Another scheme is the Nigeria Incentive-based Risk Sharing Agricultural Lending (NIRSAL) that fixes the agricultural value chain so that banks can lend with confidence to the sector. The scheme has five pillars that would be addressed by an estimated $500 million of CBN money.
An aspect of NIRSAL, which could benefit the women, is its Technical Assistance Facility, where banks would be equipped to lend sustainably to agriculture producers to borrow and use loans. This is expected to increase the output of better quality agricultural products.
Agricultural Credit Support Scheme (ACSS) is another initiative of the Federal Government and the Central Bank of Nigeria (CBN) with the active support and participation of the Bankers’ Committee. The scheme has a prescribed fund of N50 billion.
The scheme was introduced to enable farmers exploit the untapped potential of Nigeria’s agricultural sector, reduce inflation, lower the cost of agricultural production, generate surplus for export, increase Nigeria’s foreign earnings as well as diversify its revenue base.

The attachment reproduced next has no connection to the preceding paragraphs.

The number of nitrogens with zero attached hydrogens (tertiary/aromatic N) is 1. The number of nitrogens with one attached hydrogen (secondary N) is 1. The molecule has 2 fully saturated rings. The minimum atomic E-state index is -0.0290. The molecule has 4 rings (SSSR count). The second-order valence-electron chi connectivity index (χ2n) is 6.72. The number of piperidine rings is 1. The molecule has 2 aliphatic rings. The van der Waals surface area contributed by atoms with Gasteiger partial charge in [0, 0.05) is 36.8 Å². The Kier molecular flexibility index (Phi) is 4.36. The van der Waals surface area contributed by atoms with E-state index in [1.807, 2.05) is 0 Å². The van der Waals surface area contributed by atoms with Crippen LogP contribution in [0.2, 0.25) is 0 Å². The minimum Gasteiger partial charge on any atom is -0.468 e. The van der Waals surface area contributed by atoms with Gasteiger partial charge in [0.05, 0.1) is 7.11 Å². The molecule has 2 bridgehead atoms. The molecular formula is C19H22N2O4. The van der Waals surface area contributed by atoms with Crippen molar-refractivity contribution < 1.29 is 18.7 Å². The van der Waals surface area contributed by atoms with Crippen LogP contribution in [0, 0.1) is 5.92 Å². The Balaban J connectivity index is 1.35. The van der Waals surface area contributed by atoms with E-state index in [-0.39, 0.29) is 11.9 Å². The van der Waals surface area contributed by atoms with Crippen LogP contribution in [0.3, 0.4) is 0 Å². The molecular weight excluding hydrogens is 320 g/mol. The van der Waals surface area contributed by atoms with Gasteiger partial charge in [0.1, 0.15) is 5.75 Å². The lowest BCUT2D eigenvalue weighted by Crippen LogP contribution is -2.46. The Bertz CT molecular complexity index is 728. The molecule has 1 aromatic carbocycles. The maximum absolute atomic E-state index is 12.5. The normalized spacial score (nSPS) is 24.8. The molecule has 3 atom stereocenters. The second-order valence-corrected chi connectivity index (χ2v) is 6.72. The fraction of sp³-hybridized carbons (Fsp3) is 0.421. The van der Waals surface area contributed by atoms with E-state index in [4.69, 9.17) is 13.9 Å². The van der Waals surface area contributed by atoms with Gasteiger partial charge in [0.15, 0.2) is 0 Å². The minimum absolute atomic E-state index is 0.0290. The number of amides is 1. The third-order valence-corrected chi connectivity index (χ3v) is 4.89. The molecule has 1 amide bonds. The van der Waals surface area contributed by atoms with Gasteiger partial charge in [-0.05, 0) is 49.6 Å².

But to access loans under ACSS, practising farmers and agro-allied entrepreneurs, are to approach their banks for a loan through the respective state chapters of farmers’ associations and State Implementation Committees, respectively. Mostly, however, it is the large-scale farmers who are accessing these loans, leaving out the smallholder women farmers that are just getting to organise themselves into cooperatives to have the strong base to apply to banks for loans.
On its own, the Bank of Agriculture offers a long range of credit products and services but only the Grow and Earn More (GEM) programme is meant for women farmers. GEM was developed to encourage Nigerian women to key into agriculture and take it as a business.
The maximum loan limit under these products is N1 million per beneficiary, subject to technical determination of the scope and the input requirements. The requirements for this loan is that the beneficiaries must be smallholders with the required land for cultivation or any of the value chain products.
To this end, the beneficiaries are not needed to have collateral, but there will be collateral substitutes such as adequate and acceptable guarantors with verifiable income, NIRSAL Credit Risk Guarantee to cover 75 per cent of loan delinquency. The loans are accessible by individuals or groups. For groups, each individual member can get N1 million each with an interest rate of 12 per cent.
The women farmers, however, insist that they are not aware of these loans nor how to get access them.